It turned out that in a situation where some classes are duplicated in different modules, jdeps falls out with the IllegalStateException stackrace from somewhere in the depths of its code without any explanation what went wrong. Only one small clue is the message "dependency on self" as an argument to the constructor of the exception. At some point, it seemed to me that this disgrace seemed to hint at the fact that everything (application classes, dependency classes, classes of “optional” dependencies) should be dumped into one jar file. And really - it worked.

    1.2. Problems with runtime

    Even when everything had already miraculously assembled, the modular application and even the custom JRE image for it, it turned out that the most important surprises were yet to come. That is, in runtime.

    1.2.1. Now it is impossible to determine the path to the start file / directory

    In Java applications, there is often a need to determine the path to the directory where the pheasant sits, the jar file from which the application was launched (for example, a jar file containing the entry point). This is usually necessary to understand where to look for application files - configuration, plugins, etc. Such things, as a rule, lie next door (which is very logical). A spell of the form usually helps to determine this path:


    Imagine my surprise when I discovered that in newer versions of Java this spell no longer works and instead of the file path I see something like “jrt: //com.example.myapp”. I started feverishly googling and overflowing the stack. I tried to determine the module and somehow figure out which files belong to it. Attempts to access the classpath also led me to nothing, since the application is modularly launched with the so-called module path instead of the old-fashioned classpath. It was the finish. It was at that moment that I decided to curtail my experiment on moving to Java 10. No, of course, it would be possible to transfer the path to the directory on the command line or force the user to run only from the correct directory. But for myself I personally decided that for now I have enough.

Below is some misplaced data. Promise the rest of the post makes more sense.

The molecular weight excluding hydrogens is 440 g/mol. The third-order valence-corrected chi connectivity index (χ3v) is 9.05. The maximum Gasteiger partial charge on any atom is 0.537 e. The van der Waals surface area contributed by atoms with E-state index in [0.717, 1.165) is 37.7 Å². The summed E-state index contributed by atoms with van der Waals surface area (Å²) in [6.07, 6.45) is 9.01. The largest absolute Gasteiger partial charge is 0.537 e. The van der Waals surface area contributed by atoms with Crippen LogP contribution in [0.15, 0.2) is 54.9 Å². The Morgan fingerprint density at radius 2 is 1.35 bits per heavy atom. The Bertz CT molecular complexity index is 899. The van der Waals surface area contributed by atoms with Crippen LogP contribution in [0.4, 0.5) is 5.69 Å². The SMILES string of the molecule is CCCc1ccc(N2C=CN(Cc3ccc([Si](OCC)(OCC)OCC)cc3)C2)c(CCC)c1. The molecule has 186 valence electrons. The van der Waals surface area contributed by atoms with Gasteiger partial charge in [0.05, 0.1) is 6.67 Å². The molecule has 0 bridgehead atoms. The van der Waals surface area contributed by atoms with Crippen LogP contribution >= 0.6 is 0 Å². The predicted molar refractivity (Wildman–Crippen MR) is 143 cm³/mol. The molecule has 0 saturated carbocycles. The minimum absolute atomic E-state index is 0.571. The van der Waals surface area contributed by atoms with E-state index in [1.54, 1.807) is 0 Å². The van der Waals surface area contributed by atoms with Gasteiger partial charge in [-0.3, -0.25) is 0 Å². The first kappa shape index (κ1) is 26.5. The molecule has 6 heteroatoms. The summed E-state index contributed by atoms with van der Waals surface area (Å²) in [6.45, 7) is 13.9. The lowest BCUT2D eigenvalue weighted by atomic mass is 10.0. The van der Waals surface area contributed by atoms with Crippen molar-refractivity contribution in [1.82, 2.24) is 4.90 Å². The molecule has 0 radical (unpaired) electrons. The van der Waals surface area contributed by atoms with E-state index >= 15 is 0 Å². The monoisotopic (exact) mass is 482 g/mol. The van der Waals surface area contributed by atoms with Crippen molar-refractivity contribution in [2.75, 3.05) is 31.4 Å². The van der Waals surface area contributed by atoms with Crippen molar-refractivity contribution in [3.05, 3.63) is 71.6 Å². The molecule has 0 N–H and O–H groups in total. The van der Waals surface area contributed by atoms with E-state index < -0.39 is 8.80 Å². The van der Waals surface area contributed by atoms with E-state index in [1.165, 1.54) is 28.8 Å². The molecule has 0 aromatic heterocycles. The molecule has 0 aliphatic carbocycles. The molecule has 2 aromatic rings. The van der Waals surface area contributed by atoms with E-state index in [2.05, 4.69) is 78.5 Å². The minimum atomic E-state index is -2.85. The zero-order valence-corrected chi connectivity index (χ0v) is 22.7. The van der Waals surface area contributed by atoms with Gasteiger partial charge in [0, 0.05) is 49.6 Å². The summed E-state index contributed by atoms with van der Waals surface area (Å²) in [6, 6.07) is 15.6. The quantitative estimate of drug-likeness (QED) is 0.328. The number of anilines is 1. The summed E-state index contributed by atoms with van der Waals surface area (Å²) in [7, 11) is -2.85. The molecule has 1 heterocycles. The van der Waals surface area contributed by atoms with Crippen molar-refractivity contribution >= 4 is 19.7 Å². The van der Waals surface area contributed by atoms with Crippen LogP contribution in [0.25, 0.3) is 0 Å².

1.2.2. Failure when trying to determine the MIME type of the file.

    It turned out that the cherry on the cake was not alone. For experiments with the top ten, I installed it and configured it as the default JVM in the system. Therefore, the surprises continued. Code like

    final String mimeType = Files.probeContentType(itemInputFilePath);

    began to lead to the fact that null was returned if the argument was a regular CSV file with the corresponding extension. “How so?” I thought, “Is the JVM unable to determine the MIME type for a regular CSV file?” I was a little beggar and found that a call of the kind

    Files.readAllLines("/etc/mime.types", Charset.defaultCharset())

    throws a tiny exception with a message like "malformed input".
    Deeper in the reasons for this disgrace I did not begin yet. I just checked the /etc/mime.types file - the krakozyabras were not found, it seems like a normal text file. That is, the JVM was unable to read lines from a text file.

    1.2.3. Broken new Service Providers mechanism